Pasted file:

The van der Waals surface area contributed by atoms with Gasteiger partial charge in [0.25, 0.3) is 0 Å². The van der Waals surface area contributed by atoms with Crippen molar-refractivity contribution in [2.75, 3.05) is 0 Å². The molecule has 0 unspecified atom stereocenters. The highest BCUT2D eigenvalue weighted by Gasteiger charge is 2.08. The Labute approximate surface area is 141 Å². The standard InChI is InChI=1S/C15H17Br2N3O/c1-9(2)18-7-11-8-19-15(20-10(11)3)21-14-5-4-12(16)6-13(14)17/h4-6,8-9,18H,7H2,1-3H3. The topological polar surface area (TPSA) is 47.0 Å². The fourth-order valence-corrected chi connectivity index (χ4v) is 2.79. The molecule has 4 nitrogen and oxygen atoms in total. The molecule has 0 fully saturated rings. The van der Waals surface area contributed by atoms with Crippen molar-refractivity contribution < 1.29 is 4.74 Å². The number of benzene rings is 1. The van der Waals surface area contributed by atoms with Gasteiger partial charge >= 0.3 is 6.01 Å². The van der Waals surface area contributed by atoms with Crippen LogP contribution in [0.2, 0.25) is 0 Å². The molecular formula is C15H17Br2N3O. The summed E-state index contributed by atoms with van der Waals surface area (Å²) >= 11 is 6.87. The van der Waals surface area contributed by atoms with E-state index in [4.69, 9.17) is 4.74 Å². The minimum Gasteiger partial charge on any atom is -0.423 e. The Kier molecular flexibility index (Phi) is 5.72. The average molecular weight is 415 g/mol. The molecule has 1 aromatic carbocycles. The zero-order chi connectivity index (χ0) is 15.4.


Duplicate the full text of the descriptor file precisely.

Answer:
The van der Waals surface area contributed by atoms with Gasteiger partial charge in [0.25, 0.3) is 0 Å². The van der Waals surface area contributed by atoms with Crippen molar-refractivity contribution in [2.75, 3.05) is 0 Å². The molecule has 0 unspecified atom stereocenters. The highest BCUT2D eigenvalue weighted by Gasteiger charge is 2.08. The Labute approximate surface area is 141 Å². The standard InChI is InChI=1S/C15H17Br2N3O/c1-9(2)18-7-11-8-19-15(20-10(11)3)21-14-5-4-12(16)6-13(14)17/h4-6,8-9,18H,7H2,1-3H3. The topological polar surface area (TPSA) is 47.0 Å². The fourth-order valence-corrected chi connectivity index (χ4v) is 2.79. The molecule has 4 nitrogen and oxygen atoms in total. The molecule has 0 fully saturated rings. The van der Waals surface area contributed by atoms with Crippen molar-refractivity contribution < 1.29 is 4.74 Å². The number of benzene rings is 1. The van der Waals surface area contributed by atoms with Gasteiger partial charge >= 0.3 is 6.01 Å². The van der Waals surface area contributed by atoms with Crippen LogP contribution in [0.2, 0.25) is 0 Å². The molecular formula is C15H17Br2N3O. The summed E-state index contributed by atoms with van der Waals surface area (Å²) >= 11 is 6.87. The van der Waals surface area contributed by atoms with E-state index in [4.69, 9.17) is 4.74 Å². The minimum Gasteiger partial charge on any atom is -0.423 e. The Kier molecular flexibility index (Phi) is 5.72. The average molecular weight is 415 g/mol. The molecule has 1 aromatic carbocycles. The zero-order chi connectivity index (χ0) is 15.4.